metalpeter writes at 01:14:19 07/04/08 - Comment #36720 I'm not sure when the 1st time I ate there was but it was guessing before when Paul said but maybe around then. I myself like there meat but now with their new roast beef have to look to see if it is pink or brown some people like it pink but I don't (insert you're own pink joke here______________________________________________ ) . I like that you can see if everything looks fresh. and they do have pizza also and that isn't bad, my favorite is Buffalo Chicken or even to add Bacon to it. That brings me to my point that everyone thinks subway is healthy and Mcdonald's causes Heart Attacks. That isn't true it is about what you eat. For example once Bacon, Mayo or Cheese gets added or you go for double steak then the health drops. Just like you can go to Mickie D's and get salads like one guy did a drop hundreds of pounds. Since subway did there $5 promo I have gone a lot more. Taste is a very personal thing and so some people might prefer Quiznos but try finding one of those in Buffalo.

paul writes at 12:17:32 07/04/08 - Comment #36718 You should be paid for this, lol. No seriously, when I was younger I loved subway. Escpecially, once they had all those yummy brea choices.

When (e:terry) and I worked at HSBC downtown back in the early 2000s during our "lunch" break there were only two choices. Subway and McGuidos - an irish and italian place. That was really the name. The place has since closed down.

Anyways, we most often ate Subway and I actually got sick of it even thought I loved it. Also their meat is a little weird and over processed - you probably don't experience that.

Permalink: Subway_Finger_licking_Freedom_.html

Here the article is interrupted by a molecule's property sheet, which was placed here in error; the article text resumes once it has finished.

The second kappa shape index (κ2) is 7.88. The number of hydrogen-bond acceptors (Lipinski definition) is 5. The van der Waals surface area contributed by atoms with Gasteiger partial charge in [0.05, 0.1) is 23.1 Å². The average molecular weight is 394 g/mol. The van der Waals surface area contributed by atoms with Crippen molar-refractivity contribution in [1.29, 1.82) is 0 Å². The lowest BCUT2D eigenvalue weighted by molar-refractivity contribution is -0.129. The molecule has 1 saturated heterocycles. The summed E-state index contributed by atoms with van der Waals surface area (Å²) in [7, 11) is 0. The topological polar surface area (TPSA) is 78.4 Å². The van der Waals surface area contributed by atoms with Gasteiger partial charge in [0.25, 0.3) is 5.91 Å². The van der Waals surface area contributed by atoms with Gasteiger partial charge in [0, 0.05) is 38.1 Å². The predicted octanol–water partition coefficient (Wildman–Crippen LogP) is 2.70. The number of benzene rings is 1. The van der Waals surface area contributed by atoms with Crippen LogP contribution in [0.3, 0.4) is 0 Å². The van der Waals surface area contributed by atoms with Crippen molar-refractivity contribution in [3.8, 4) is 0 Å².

Words: 669
Location: Buffalo, NY

07/03/08 01:20 - 76ºF - ID#44844

I had a splendid time at the concert yesterday and I am more than convinced that sighting 5 (e:peeps) in one day is the secret recipe to that day's quota of perfect happiness. If the (e:peep) sighting number (EPSN) shoots up to more than 5, the levels of euphoria increase exponentially. I often experience it after (e:) strip parties. I catch myself unconsciously grinning ear to ear for more than 24 hours at a stretch.

The weather was so perfect that the popular song by the Carpenters got stuck in my head. I had to listen to some angry flamenco rough and raw music to erase that ridiculous song. The first (e:peep) sighting was of course (e:imk2) at work. I thought it was weird that she was tip-toeing it into the printer/mail room. I actually checked to see if she was wearing new shoes and had a shoe-bite or something. I learned later that she had been risking her life and limb by going in there. Apparently, a huge wasp was hiding in that room somewhere and the chair of the department had been trying to swat it dead. I am super glad I didn't see it. Who knows what I might have done to (e:imk2) with my tendency to throw extreme drama freak-outs. I saw (e:boxerboi) on the way home and we had a very soul-purging talk about how high-school has an annoying tendency to persist sometimes. :)

I persuaded a couple of my friends to walk to the concert but I omitted to tell them that it was a good half an hour's brisk walk from downtown to Bidwell. We were somewhat dehydrated by the time we reached the concert venue and dashed into Cafe Aroma to get something to drink. A bloke dressed as a huge Target dog entered and in a proper touristy fashion, we got all excited about being clicked with **the target dog**. However, before we could shoot, the target dog made a beeline for the bathroom and was decapitated by his target-mates. It was probably the most disappointing moment of the evening.